How The Cabinet of Dr Caligari changed cinema

The horror movie was born in 1920 with The Cabinet of Dr Caligari, and it's resurrected this month as the film screens with a new live score at Hidden Door in Edinburgh. Ahead of the screening, we look back at the legacy of Robert Wiene’s film

Article by Jamie Dunn | 04 May 2018

The Cabinet of Dr Caligari does not want for critical praise. If anyone compiling a study of the silent era doesn’t include a sizable mention of Robert Wiene’s 1920 film, we can safely assume they haven’t seen it. Although how any self-respecting film scholar could have avoided this wild horror masterpiece is anyone’s guess, given its ubiquity on the Film 101 syllabus.

Released almost a century ago, Caligari introduced the world to a new kind of horror film. There had been ghost story doodles and films about devils and ghouls made in cinema’s infancy, along with a small-scale version of Mary Shelley’s Frankenstein, but nothing like this. Horror films need only be creepy to fulfill their obligations to their audience, and Caligari is certainly that, but it’s Wiene’s ability to wholly immerse us in the film’s nightmarish world that makes it so effective. “Caligari creates a mindscape, a subjective psychological fantasy,” wrote Roger Ebert. “In this world, unspeakable horror becomes possible.”

The macabre tale conceived by Hans Janowitz and Carl Mayer concerns Dr Caligari, a carnival showman who has a strange, sad, spindly young man named Cesare, a somnambulist and clairvoyant, under his control. The doctor's slideshow involves waking Cesare from his slumber and challenging the audience to ask him anything about their future. When one poor sap enquires after the date of his own death, he’s told by Cesare he’ll be worm food by dawn’s early light. It’s enough to put you off the fair’s candyfloss and popcorn.

Murder ensues, but Caligari’s macabre plot is beside the point. What’s made the film endure for 98 years is its cock-eyed style. The art design was a three-man job: Hermann Warm, Walter Reimann and Walter Röhrig created the jaw-dropping look, in which the sets are as twisted and violent as the film’s antagonist. We’re guessing set-squares and spirit levels were not part of their toolkit.

The strange town in which the meat of Caligari takes place appears to have been designed by MC Escher by way of Picasso. Houses lean at impossible angles and every wall threatens to topple over and crush you at any minute. Streets are crooked zig-zags on a road to nowhere while the town’s peoples’ shadows dart off at inconsistent angles. Every frame screams violence, dread and madness; nothing feels safe or real. Made before conventional movie etiquette was established and horror’s genre tropes were set in stone, it feels like anything could happen. And it does: Caligari is one of the first examples of a movie that flips in your mind thanks to a twist ending.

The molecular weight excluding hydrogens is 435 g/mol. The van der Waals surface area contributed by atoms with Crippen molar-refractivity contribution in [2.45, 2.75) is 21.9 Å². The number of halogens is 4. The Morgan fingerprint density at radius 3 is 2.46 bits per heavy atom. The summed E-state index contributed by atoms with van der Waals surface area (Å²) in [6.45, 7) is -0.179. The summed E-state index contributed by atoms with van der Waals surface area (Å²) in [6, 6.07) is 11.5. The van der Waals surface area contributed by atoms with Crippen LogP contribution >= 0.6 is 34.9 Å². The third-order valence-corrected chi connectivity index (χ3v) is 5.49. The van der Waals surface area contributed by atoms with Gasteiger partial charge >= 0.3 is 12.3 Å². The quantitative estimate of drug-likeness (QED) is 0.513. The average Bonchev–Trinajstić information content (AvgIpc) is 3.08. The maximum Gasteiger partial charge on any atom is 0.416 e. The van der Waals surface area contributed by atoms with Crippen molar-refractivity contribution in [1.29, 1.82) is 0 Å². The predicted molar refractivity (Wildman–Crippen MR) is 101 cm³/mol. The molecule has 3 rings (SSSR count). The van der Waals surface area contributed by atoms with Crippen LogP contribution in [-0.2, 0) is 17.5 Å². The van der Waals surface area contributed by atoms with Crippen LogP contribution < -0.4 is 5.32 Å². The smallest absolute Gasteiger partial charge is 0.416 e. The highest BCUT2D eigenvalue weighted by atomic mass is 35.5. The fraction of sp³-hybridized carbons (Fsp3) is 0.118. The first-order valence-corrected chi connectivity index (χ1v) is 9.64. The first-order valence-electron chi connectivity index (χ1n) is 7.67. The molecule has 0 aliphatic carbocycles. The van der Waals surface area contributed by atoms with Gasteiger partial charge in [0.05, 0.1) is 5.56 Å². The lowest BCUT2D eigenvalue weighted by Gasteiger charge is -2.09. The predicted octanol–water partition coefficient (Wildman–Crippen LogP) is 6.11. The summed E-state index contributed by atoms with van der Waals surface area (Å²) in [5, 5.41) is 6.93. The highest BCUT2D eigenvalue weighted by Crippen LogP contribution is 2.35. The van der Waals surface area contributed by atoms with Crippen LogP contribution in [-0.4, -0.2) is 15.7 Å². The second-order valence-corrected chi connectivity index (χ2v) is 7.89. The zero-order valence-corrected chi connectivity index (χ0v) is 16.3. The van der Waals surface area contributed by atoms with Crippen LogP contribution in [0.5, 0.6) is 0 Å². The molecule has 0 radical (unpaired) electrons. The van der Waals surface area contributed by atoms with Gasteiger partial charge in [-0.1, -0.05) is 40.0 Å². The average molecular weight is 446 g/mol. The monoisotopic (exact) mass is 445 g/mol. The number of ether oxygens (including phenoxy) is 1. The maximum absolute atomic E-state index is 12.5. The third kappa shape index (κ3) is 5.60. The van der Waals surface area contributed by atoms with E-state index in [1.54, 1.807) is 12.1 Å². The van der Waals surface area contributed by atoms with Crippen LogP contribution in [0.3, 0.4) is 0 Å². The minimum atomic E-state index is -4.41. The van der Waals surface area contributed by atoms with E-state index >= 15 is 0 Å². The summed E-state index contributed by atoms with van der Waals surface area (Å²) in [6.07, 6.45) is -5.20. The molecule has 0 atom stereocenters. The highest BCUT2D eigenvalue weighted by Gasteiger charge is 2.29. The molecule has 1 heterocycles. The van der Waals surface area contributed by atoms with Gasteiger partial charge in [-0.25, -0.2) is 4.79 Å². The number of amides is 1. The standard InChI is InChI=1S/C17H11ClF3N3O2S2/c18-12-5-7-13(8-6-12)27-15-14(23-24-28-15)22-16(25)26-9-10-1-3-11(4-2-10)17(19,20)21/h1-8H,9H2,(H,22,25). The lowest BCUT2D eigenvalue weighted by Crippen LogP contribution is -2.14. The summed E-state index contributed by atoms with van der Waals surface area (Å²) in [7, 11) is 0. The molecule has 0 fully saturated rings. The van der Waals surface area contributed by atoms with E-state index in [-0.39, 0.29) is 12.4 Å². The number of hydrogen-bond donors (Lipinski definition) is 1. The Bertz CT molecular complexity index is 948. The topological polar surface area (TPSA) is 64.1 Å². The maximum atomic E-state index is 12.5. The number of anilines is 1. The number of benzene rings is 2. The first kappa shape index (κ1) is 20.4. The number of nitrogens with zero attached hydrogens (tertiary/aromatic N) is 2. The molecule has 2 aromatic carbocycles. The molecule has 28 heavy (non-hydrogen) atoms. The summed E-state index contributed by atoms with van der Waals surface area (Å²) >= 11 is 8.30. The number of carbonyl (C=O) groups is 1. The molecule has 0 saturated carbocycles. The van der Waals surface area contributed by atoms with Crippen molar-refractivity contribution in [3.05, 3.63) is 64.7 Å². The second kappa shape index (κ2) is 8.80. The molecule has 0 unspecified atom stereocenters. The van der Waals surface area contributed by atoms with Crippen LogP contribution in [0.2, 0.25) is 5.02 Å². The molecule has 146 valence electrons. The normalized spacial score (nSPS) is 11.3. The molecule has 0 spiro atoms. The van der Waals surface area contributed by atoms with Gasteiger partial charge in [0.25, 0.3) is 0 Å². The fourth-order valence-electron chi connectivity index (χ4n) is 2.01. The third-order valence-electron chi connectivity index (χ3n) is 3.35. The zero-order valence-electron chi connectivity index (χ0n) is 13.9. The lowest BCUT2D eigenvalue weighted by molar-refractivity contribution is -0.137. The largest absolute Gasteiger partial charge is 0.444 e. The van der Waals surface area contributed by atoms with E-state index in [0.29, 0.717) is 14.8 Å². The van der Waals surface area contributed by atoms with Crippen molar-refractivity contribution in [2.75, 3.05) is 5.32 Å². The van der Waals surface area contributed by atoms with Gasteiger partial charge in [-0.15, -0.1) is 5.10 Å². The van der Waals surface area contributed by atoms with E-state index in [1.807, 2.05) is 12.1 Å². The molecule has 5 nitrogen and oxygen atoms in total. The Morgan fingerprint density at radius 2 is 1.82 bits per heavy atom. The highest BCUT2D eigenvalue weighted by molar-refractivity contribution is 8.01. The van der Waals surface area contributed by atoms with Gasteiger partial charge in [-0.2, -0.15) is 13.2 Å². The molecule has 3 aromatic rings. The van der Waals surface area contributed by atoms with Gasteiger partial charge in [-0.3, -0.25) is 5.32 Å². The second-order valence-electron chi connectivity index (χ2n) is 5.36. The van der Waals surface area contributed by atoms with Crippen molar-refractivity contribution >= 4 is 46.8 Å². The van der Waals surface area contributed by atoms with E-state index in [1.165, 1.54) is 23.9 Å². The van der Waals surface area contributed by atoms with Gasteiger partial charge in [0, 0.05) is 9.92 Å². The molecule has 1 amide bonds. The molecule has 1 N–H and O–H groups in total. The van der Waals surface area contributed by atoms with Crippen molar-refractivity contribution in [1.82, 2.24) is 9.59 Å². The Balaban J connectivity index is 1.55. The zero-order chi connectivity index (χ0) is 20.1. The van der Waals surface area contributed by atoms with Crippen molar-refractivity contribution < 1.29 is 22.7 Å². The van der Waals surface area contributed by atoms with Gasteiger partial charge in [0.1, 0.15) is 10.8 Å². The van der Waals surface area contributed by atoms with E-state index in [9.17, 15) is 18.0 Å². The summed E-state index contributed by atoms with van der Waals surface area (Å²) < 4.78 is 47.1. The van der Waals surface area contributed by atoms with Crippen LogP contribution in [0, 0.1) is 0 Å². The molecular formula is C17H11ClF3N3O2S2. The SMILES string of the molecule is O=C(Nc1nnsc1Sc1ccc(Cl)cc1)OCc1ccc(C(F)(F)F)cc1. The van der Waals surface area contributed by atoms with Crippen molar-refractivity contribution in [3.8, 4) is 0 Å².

First screened in Berlin on 27 Feb 1920, Caligari’s nightmarish design had an immediate impact on his peers and German Expressionist cinema was born. Directors like F.W. Murnau and Fritz Lang ran with Wiene’s apocalyptic vision, creating their own masterworks like Nosferatu (1922) and Metropolis (1927) which would prove to be similarly iconic.

The movement didn’t last beyond the decade, but its influence raged on. Lang, along with other German filmmakers like Billy Wilder and Otto Preminger fleeing Europe and the Third Reich, took Caligari’s expressive style of grids of shadow and applied it the hardboiled detective films they made in Hollywood, creating film noir, a style that flourished in the 40s and 50s with subsequent resurrections in the American cinema of the 70s and early 90s.

Contemporary cinema is similarly indebted. Tim Burton’s expressive worlds of macabre in films like Beetlejuice, The Corpse Bride, The Nightmare Before Christmas and Sleepy Hollow owe a great deal to Caligari, while Johnny Depp’s Edward Scissorhands is a dead ringer for Cesare, Calagari’s tragic tool of death. The film’s distorted world and nightmarish imagery also clearly spoke to David Lynch. Wiene was one of the first filmmakers to successfully immerse their audience in the distorted mindscapes of their protagonists, and Lynch would become the modern master of using design and expressive imagery to intensify his characters’ emotions. No Caligari, no Eraserhead, Twin Peaks or Inland Empire. For that alone we all owe it a debt.

You’ve a chance to see The Cabinet of Dr Caligari on the big screen later this month as The Skinny team up with Hidden Door to present a very special screening of the film complete with a brand new electronic score. The Reverse Engineer, Midi Paul, Matthew Collings, WOLF and Heir of the Cursed will be performing live along to the film. The night will also feature a performance from Sarah J Stanley's electronica project HQFU, and will culminate in a rousing live set from electronic producer Makeness. “The idea of responding to the look, feel and themes of this early cinematic masterpiece, and creating a non-stop sonic landscape that takes the atmosphere of the film and amplifies it into an overpowering immersive experience is going to be absolutely epic!” says David Martin, Creative Director of Hidden Door. It's been a ubiquitous tale of death for nearly a century, but the Cabinet is set to be jolted back to life this month...

The Cabinet of Dr Caligari screens with a live soundtrack on Thu 31 May, Leith Theatre, 8.30pm; tickets £10-12